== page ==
The resin cements of the present invention may be used to place a number of materials, such as dental restoratives or prefabricated prosthetic devices. Examples of prefabricated prosthetic devices include crowns, bridges, veneers, inlays, onlays, posts, pins, and the like. Examples of restoratives include dental composites and amalgams. A hard oral surface is any surface found in the oral environment suitable for bonding to, including enamel and dentin surfaces of the tooth, and any preexisting appliances or other structure in the oral environment, such as crowns, bridges, previously placed restoratives, or the like. A prepared surface is one where the surface has been cleaned and, if necessary, drilled, abraded or otherwise prepared for subsequent adhesion thereto. In the context of the present invention, the step of surface preparation does not include acid etching of the surface.
A method of placing a prefabricated prosthetic device, comprises a) preparing an oral surface, b) applying a dental resin cement of the present invention to a device, c) seating the device on the prepared oral surface, and d) cleaning off the excess resin cement from the margin between said oral surface and said device.
A method of adhering a direct restorative material comprises a) preparing an oral surface, b) applying a dental resin cement of the present invention to said prepared oral surface, and c) placing a direct restorative material on said cement applied to the prepared oral surface.
Where a particularly strong bond to oral surface is desired, a method of adhering to a hard oral surface comprises, a) etching said oral surface, b) applying an adhesive composition comprising polymerizable monomer and polymerization initiator to said etched oral surface, c) causing said adhesive composition to polymerize on said surface, d) applying a resin cement of the present invention to said adhesive treated surface, and e) causing said resin cement to polymerize.
Similarly, prefabricated prosthetic devices may be strongly adhered to a hard oral surface by a) etching said oral surface, b) applying an adhesive composition comprising polymerizable monomer and polymerization initiator to said etched oral surface, c) causing said adhesive composition to polymerize on said surface, d) applying a resin cement of the present invention to said prefabricated prosthetic device, e) seating the device on the prepared oral surface, and f) cleaning off the excess resin cement from the margin between said oral surface and said device.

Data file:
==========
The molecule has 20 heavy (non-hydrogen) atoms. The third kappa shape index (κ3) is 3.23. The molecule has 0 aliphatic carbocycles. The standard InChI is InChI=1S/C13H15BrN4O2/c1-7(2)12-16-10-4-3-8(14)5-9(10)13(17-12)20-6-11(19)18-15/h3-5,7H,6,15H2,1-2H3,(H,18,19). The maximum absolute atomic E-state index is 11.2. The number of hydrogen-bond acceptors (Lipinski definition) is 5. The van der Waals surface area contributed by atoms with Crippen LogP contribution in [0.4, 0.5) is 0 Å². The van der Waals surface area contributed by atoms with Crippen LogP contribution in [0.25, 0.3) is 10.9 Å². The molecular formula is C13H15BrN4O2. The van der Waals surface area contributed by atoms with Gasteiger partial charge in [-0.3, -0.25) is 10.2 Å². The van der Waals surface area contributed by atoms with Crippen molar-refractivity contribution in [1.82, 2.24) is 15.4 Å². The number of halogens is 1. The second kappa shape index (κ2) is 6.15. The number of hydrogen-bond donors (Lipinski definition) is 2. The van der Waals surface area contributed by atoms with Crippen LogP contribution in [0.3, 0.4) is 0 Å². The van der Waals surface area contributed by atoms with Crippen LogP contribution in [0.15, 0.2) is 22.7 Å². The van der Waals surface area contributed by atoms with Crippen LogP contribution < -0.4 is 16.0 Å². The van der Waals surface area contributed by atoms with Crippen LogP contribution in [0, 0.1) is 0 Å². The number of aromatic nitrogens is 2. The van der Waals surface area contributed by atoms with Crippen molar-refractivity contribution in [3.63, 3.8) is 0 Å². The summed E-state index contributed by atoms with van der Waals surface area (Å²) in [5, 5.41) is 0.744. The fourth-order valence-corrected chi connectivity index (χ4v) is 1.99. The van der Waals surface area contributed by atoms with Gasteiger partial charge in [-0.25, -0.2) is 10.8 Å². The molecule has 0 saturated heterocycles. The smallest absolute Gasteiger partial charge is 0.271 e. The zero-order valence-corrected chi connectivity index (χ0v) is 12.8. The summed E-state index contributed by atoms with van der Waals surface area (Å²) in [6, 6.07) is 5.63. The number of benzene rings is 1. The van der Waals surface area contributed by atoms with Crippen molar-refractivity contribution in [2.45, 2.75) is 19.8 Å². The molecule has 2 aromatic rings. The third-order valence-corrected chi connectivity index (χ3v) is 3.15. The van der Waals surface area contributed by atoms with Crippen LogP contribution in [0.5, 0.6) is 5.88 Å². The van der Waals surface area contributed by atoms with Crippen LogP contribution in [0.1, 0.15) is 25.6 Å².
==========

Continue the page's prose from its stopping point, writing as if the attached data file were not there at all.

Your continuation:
FIG. 1 shows a Viscosity vs Shear Rate Curve of a composition of the present invention. Curve A shows the viscosity at increasing shear rate, and Curve B shows the viscosity at decreasing shear rate. As can be observed, the curve follows a power law model of F(x)=A xB.
The following examples are given to illustrate, but not limit, the scope of this invention. Unless otherwise indicated, all parts and percentages are by weight, and all molecular weights are weight average molecular weight.
A-174 silane (3.7 g) was added with stirring to 50 g of deionized water acidified to pH 3-3.3 by dropwise addition of trifluoroacetic acid. The resultant mixture was stirred at about 25° C. for 1 hour at which time 95 g of fumed silica having a surface area of 40-50 m2/g (OX-50) were added to the mixture with continued stirring for 4 hours. The slurry was poured into a plastic-lined tray and dried at 35° C. for 36 hours. The silanol treated dried powder was sieved through a 74 micrometer mesh screen.